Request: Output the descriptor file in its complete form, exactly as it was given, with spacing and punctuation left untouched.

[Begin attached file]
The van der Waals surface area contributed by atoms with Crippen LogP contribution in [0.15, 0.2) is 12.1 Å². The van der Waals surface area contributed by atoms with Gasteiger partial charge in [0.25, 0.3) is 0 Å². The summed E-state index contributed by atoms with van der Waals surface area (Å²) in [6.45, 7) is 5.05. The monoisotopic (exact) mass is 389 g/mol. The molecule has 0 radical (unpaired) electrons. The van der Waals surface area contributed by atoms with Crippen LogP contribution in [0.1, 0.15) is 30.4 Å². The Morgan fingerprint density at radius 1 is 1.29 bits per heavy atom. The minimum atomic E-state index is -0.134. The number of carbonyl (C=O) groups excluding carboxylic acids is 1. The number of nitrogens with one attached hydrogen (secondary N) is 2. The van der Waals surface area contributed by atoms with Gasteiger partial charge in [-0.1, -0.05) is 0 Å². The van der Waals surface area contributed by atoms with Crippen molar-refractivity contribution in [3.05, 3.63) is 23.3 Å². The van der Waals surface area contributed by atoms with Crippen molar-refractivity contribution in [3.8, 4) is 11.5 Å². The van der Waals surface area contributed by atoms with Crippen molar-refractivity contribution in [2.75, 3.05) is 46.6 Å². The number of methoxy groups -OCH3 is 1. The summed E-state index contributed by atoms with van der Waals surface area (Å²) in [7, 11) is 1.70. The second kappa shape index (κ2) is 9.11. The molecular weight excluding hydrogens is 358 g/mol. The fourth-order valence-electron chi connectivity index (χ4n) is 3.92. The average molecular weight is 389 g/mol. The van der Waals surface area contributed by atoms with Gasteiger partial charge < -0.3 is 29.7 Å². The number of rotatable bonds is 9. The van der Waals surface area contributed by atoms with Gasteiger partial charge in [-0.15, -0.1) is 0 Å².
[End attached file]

The van der Waals surface area contributed by atoms with Crippen LogP contribution in [0.15, 0.2) is 12.1 Å². The van der Waals surface area contributed by atoms with Gasteiger partial charge in [0.25, 0.3) is 0 Å². The summed E-state index contributed by atoms with van der Waals surface area (Å²) in [6.45, 7) is 5.05. The monoisotopic (exact) mass is 389 g/mol. The molecule has 0 radical (unpaired) electrons. The van der Waals surface area contributed by atoms with Crippen LogP contribution in [0.1, 0.15) is 30.4 Å². The Morgan fingerprint density at radius 1 is 1.29 bits per heavy atom. The minimum atomic E-state index is -0.134. The number of carbonyl (C=O) groups excluding carboxylic acids is 1. The number of nitrogens with one attached hydrogen (secondary N) is 2. The van der Waals surface area contributed by atoms with Gasteiger partial charge in [-0.1, -0.05) is 0 Å². The van der Waals surface area contributed by atoms with Crippen molar-refractivity contribution in [3.05, 3.63) is 23.3 Å². The van der Waals surface area contributed by atoms with Crippen molar-refractivity contribution in [3.8, 4) is 11.5 Å². The van der Waals surface area contributed by atoms with Crippen molar-refractivity contribution in [2.75, 3.05) is 46.6 Å². The number of methoxy groups -OCH3 is 1. The summed E-state index contributed by atoms with van der Waals surface area (Å²) in [7, 11) is 1.70. The second kappa shape index (κ2) is 9.11. The molecular weight excluding hydrogens is 358 g/mol. The fourth-order valence-electron chi connectivity index (χ4n) is 3.92. The average molecular weight is 389 g/mol. The van der Waals surface area contributed by atoms with Gasteiger partial charge < -0.3 is 29.7 Å². The number of rotatable bonds is 9. The van der Waals surface area contributed by atoms with Gasteiger partial charge in [-0.15, -0.1) is 0 Å².